With 1400 miles on the car, the engine exercised through its full load and rpm ranges, and two oil changes in, I thought it was time to do some track time. With the Cayman being my first mid-engine car, I need to learn how to drive this thing. My first track car was my FWD Nissan SE-R. Then I went to an AWD Evo 8 followed by the RWD S2000. I drove Caymans at the Porsche Experience Center Los Angeles a couple times, but that was more having fun rather than really getting to learn and push the car. Plus, I wanted to see how all the car’s systems held up stock.
Porsche Experience Center Los Angeles has a cool thing where Porsche owners can take their own cars on the track during the afternoon of the third Thursday of each month. I was able to access the main road course, the auto-x section, the kick plate, and the wet hill. You are assigned an instructor and Mike Kang of CounterSpace Garage showed me the ropes for the afternoon. He also happened to be my instructor way back when I drove a Ferrari 458 at Exotics Racing. The format is lead-follow, so Mike was in the yellow Cayman. Everyone started off on the auto-x course and it was my first time launching the car. I’ll tell you what, doing a hard launch in this car is not the easiest thing because there’s not much feel in the clutch pedal; I guess that’s how F1 drivers feel actuating the clutch with a lever on the steering wheel. Every day driving moving away from a stop is no big deal as the 2.0L turbo has plenty of torque and good throttle response off idle, but trying to modulate cleanly at higher loads is taking some practice. Anyway, first launch, I bogged it a bit. The second launch, I feel I got it down pretty good slipping the clutch at around 4k rpms, but it felt super abusive on the clutch. I don’t plan on hard launching the car again.
What else did I experience on the auto-x course? The car understeers everywhere. Lifting off the throttle reduces understeer while getting on the throttle just pushes the car wide. This is basically like my old FWD Nissan. This is no surprise though as the vast majority of cars are setup from the factory to understeer to keep overzealous drivers from killing themselves. The car has very little negative camber from the factory and a lot of rear tire for the relatively low 300hp.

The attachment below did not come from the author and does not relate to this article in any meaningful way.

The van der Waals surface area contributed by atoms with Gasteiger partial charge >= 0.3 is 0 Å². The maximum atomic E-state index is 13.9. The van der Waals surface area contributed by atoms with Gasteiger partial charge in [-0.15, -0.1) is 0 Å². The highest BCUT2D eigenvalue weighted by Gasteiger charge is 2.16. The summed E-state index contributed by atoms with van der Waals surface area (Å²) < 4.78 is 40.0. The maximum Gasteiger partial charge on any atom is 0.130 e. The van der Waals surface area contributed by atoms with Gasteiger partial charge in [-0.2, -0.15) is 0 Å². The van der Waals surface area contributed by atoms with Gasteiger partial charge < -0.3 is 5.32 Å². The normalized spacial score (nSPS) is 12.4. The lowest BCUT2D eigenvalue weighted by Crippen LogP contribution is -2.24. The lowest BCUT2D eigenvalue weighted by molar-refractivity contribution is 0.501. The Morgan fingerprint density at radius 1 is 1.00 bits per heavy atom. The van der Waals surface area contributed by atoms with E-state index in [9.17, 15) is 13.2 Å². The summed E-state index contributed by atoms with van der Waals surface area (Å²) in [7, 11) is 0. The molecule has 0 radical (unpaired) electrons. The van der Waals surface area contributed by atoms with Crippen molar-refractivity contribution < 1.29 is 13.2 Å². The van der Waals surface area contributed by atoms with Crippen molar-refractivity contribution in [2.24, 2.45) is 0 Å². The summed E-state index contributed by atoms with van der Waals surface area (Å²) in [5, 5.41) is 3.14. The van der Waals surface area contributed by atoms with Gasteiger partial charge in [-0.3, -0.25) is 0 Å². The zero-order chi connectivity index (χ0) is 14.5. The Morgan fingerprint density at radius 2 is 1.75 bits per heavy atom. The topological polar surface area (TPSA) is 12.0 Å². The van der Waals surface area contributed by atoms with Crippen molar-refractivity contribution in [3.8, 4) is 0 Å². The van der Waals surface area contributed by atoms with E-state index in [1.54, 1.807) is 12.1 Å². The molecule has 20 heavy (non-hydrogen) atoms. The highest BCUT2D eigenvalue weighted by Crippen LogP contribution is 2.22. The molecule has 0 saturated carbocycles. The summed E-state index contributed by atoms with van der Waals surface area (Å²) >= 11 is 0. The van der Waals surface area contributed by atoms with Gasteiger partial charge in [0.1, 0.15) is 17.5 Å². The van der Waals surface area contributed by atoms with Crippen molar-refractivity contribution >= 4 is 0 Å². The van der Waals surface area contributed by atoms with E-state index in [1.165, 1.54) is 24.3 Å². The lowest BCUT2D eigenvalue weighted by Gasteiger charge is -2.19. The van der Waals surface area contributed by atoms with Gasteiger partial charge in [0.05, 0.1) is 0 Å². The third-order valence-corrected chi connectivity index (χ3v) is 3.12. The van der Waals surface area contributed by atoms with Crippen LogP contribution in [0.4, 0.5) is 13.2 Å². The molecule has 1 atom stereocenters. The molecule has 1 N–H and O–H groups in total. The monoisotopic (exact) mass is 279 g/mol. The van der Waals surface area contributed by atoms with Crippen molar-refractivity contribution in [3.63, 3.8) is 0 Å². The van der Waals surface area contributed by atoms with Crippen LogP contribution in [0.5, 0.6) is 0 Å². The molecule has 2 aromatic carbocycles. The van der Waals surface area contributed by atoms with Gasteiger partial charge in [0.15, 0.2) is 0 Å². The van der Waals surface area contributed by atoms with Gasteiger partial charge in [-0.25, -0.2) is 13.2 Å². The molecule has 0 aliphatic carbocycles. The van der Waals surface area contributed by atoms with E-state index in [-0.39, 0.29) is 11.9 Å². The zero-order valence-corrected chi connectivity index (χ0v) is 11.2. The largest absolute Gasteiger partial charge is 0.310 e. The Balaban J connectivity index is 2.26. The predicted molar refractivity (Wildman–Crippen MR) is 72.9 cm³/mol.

That all said, I still managed to pull 1.20g’s lateral going both left and right. 1.29g on the brakes was coming to a full stop on the auto-x course and the 0.85g acceleration was during the launch. Oh, I found something that fits well in the origami cup holder.
I brought my little FLIR camera that attaches to my phone. I should have checked the sensor range first as the upper limit was not even close to being able to handle the rotor temps. But I could measure the brake caliper with the front coming in at 106C. The rear calipers were 85C; remember I deactivated the Porsche Torque Vectoring (PTV) which actuates the inside rear brake to get the front to turn-in at the expense of extra brake wear and temperature. But since I turned off PTV, the rear brakes were not too hot.
What I was causing to run hot were the front tires! Mike noticed after a few laps that I ran wide in a high-speed right-hand kink, so we took the opportunity to come off the road course so I could take the brake temperatures coming off the track hot. Mike had me touch the tires so I could feel how much warmer the fronts were than the rears which were only 40C. He explained to me that getting on the throttle during corner exit shifted the weight rearward which just caused the front to push more and generate more heat in the front tires. On stock suspension parts and alignment that is.